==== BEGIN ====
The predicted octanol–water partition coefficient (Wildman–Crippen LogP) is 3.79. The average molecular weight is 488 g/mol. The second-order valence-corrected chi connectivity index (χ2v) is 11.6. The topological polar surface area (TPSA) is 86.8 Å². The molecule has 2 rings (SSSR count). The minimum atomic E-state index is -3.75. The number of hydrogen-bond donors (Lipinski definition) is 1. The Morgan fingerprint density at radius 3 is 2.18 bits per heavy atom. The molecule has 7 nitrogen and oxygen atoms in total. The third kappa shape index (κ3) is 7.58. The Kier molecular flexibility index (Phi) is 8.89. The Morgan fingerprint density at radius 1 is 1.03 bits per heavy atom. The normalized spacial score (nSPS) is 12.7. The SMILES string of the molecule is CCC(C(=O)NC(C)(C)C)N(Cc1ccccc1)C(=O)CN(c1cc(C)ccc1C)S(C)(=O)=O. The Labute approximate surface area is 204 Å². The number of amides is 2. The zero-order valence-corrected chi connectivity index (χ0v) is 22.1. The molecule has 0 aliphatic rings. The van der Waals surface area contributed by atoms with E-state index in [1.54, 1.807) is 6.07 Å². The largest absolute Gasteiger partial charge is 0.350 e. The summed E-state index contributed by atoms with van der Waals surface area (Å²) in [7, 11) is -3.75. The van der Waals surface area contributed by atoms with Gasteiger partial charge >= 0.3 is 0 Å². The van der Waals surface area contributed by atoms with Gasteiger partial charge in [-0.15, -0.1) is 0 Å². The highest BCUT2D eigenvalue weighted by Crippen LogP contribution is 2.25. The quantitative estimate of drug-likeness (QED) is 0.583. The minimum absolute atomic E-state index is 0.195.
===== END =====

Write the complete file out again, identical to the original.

The predicted octanol–water partition coefficient (Wildman–Crippen LogP) is 3.79. The average molecular weight is 488 g/mol. The second-order valence-corrected chi connectivity index (χ2v) is 11.6. The topological polar surface area (TPSA) is 86.8 Å². The molecule has 2 rings (SSSR count). The minimum atomic E-state index is -3.75. The number of hydrogen-bond donors (Lipinski definition) is 1. The Morgan fingerprint density at radius 3 is 2.18 bits per heavy atom. The molecule has 7 nitrogen and oxygen atoms in total. The third kappa shape index (κ3) is 7.58. The Kier molecular flexibility index (Phi) is 8.89. The Morgan fingerprint density at radius 1 is 1.03 bits per heavy atom. The normalized spacial score (nSPS) is 12.7. The SMILES string of the molecule is CCC(C(=O)NC(C)(C)C)N(Cc1ccccc1)C(=O)CN(c1cc(C)ccc1C)S(C)(=O)=O. The Labute approximate surface area is 204 Å². The number of amides is 2. The zero-order valence-corrected chi connectivity index (χ0v) is 22.1. The molecule has 0 aliphatic rings. The van der Waals surface area contributed by atoms with E-state index in [1.54, 1.807) is 6.07 Å². The largest absolute Gasteiger partial charge is 0.350 e. The summed E-state index contributed by atoms with van der Waals surface area (Å²) in [7, 11) is -3.75. The van der Waals surface area contributed by atoms with Gasteiger partial charge >= 0.3 is 0 Å². The van der Waals surface area contributed by atoms with Gasteiger partial charge in [-0.15, -0.1) is 0 Å². The highest BCUT2D eigenvalue weighted by Crippen LogP contribution is 2.25. The quantitative estimate of drug-likeness (QED) is 0.583. The minimum absolute atomic E-state index is 0.195.